More than 2 years since the Washington Monument was damaged by a 5.8-magnitude earthquake, the popular tourist site is reopening to the public Monday — stronger than ever after $15 million worth of repairs.
"The repairs that were done will outlive the monument probably," said Bob Collie, project manager for Perini Management Service Inc., which handled the job. "The only unknown is a future event, a future earthquake. The repairs we did should last a lifetime."
The monument is scheduled to reopen officially to the public 1 p.m. Monday, after a ceremony attended by Interior Secretary Sally Jewell, "Today" show anchor Al Roker, and a host of local leaders.
Mr. Collie said that, in a career of more than 35 years, "nothing comes close to being to work on the Washington Monument."
"This project was second to none," he said. "It's bittersweet when it comes to the end. It's just so overwhelming. When you look at it from afar, you never realize the magnitude, the size, the height."
Weighing 90,000 tons and standing 555 feet tall, the monument has stood sentry in the middle of the Mall since it opened in 1885.
More than a half-million people annually visit the granite obelisk, many of them climbing to the top of the structure to get unrivaled views of the city.
When an earthquake struck the East Coast in August 2011, Park Service officials immediately closed the monument, which displayed large cracks and saw some stone and mortar shake loose. Work began to fix it the day of the quake.
The most obvious repairs can be seen at the observation-deck level, where 53 "saddle anchors" were placed between the exterior stones on the slanted pyramidion near the top of the monument.
After the earthquake, the repair team realized the stones should have more support so that they don't slide or get shoved out of position.
Plates and bolts now join the angled stones that prior to the earthquake were simply held together by gravity.
The entire project included 2.7 miles worth of mortar joints, 132 Dutchman repairs, hundreds of mortar patches, elevator repair and weatherproofing of the monument.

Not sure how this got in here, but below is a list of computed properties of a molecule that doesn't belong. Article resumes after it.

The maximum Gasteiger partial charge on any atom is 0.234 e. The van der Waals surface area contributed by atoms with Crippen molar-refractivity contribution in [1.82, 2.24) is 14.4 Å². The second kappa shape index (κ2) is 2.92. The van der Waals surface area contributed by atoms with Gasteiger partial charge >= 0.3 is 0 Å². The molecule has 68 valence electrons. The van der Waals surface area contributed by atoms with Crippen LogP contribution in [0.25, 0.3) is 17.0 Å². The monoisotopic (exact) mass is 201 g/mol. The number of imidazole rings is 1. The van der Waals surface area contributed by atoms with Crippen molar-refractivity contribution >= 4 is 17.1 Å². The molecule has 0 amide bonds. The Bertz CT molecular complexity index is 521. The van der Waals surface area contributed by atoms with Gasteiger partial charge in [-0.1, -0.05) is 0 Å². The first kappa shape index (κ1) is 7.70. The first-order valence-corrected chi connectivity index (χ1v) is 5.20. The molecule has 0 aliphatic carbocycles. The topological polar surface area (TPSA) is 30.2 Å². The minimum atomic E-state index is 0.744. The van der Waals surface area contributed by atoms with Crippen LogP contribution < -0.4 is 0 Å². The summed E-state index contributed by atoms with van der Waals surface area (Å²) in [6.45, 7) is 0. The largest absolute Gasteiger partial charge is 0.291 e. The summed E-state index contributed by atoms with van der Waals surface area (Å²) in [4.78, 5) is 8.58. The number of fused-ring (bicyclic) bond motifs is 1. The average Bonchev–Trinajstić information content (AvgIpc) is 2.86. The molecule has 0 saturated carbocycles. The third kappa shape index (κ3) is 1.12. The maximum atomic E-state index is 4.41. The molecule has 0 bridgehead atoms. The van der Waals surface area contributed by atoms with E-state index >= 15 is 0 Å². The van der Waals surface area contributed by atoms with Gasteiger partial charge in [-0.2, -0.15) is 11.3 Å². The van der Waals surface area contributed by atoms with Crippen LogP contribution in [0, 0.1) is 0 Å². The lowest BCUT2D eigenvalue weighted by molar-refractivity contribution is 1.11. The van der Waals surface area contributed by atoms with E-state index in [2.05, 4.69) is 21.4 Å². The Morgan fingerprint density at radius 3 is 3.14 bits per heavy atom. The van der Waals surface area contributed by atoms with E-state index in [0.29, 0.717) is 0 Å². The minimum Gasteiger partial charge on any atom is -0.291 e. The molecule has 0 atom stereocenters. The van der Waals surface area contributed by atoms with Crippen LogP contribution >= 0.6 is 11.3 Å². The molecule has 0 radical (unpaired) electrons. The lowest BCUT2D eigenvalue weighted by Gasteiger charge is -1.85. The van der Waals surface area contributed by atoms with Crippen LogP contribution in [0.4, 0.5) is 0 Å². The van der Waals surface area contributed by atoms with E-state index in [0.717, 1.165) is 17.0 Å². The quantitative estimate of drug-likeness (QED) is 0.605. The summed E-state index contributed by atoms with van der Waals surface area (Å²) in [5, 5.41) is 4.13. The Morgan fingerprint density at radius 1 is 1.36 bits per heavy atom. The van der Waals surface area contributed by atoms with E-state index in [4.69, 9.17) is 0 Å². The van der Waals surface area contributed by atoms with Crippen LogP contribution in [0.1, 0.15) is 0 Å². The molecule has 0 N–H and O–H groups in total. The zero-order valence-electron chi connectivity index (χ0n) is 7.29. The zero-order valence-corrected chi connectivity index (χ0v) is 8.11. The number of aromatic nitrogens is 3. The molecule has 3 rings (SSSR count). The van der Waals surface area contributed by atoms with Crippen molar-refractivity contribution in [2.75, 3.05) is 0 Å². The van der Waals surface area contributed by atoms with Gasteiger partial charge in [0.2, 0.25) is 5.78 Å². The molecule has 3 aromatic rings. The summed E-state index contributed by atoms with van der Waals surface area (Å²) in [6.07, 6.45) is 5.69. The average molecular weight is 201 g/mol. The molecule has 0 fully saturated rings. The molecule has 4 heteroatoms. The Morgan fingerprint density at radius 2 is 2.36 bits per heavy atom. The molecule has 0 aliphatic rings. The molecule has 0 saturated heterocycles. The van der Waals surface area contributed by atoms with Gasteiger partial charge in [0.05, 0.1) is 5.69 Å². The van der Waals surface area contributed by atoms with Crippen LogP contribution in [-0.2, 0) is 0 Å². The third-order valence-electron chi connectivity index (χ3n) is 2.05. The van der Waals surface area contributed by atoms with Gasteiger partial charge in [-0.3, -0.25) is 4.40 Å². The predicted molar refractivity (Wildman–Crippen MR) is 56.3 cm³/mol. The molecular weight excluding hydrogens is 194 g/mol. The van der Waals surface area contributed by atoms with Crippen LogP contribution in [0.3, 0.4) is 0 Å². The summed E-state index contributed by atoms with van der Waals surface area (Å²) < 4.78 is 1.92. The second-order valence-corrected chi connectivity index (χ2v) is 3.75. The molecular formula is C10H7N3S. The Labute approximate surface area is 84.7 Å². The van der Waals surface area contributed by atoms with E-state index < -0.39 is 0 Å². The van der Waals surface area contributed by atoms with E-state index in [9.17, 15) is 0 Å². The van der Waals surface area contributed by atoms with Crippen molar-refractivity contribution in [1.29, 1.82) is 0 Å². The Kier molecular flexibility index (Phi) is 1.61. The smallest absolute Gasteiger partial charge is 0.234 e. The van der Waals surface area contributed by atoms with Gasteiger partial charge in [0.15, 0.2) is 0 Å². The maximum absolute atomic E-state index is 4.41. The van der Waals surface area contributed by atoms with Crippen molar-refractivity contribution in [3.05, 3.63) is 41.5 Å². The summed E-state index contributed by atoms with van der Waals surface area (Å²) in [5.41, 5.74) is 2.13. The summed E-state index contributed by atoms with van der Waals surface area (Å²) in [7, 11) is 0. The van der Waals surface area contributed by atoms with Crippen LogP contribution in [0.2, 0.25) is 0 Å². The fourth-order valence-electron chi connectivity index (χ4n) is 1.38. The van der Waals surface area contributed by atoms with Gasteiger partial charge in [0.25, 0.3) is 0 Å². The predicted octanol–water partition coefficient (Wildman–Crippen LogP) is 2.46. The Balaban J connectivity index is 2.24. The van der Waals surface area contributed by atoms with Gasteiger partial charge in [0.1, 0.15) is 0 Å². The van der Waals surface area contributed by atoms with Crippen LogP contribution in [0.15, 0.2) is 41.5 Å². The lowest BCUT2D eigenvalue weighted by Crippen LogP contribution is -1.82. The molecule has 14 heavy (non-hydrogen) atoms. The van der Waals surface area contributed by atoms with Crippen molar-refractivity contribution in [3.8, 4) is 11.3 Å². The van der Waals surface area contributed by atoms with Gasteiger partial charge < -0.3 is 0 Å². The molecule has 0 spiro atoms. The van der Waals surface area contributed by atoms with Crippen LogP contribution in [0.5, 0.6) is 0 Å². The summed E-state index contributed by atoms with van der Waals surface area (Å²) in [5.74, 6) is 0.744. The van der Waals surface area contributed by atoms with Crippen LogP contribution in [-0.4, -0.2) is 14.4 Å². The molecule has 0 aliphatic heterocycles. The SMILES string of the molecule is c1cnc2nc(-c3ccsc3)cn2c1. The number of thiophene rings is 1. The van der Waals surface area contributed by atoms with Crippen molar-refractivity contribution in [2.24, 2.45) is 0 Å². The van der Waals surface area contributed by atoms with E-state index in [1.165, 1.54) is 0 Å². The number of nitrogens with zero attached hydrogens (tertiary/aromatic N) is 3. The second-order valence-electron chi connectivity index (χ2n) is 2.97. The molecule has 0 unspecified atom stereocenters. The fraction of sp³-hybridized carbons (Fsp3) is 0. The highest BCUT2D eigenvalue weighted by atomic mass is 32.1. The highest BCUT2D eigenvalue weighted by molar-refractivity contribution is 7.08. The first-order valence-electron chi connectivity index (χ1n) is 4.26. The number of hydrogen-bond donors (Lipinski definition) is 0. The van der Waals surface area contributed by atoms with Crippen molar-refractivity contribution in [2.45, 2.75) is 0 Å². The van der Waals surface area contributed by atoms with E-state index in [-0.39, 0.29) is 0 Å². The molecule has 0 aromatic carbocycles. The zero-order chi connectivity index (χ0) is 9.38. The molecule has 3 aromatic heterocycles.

A large, thick metal bar also supports the 4-foot crack on the western side of the pyramidion, one of the largest sites of exterior damages caused by the quake.
Mr. Collie said about 90 percent of the repairs were exterior.
To reach the exterior portions of the monument, scaffolding was built around the structure. Park Service officials ordered the same kind of scaffolding used during a restoration project in 1999, which combined lighting and draping to give the structure a luminescent appearance at night.
The work included a seismic study to determine whether the monument was still structurally sound and the rappelling of a difficult-access team along the sheer face of the monument to assess the damage.
Mr. Collie said that during the work crews discovered some of the original eye bolts used during the building of the monument back in the 19th century. The bolts, which resemble a lowercase "i," were used for the rigging that hoisted the enormous marble stones into place.
The marble stones for the repairs were sourced from Maryland, said James Perry, chief of resource management for the Park Service, including some salvaged from other projects, such as a roughly 2-foot long block that was once a step at a Baltimore row house.
Officials said the extent of the earthquake damage could have been worse had the monument not been restored from 1998 to 2000.
"It was the most damage to the monument from a single event," Mr. Perry said. "We literally went stone by stone surveying. Now we've got a wonderful road map of the condition of the monument."
Tickets for monument tours can be obtained at the Washington Monument Lodge on 15th Street Northwest between Madison and Jefferson drives. Same-day tickets are free, and advance ticket reservations can be made online for a fee.
Park Service officials said advance tickets are sold out for several weeks, but walk-up tickets are set aside each day. Those are available on a first-come, first-served basis.
© Copyright 2016 The Washington Times, LLC. Click here for reprint permission.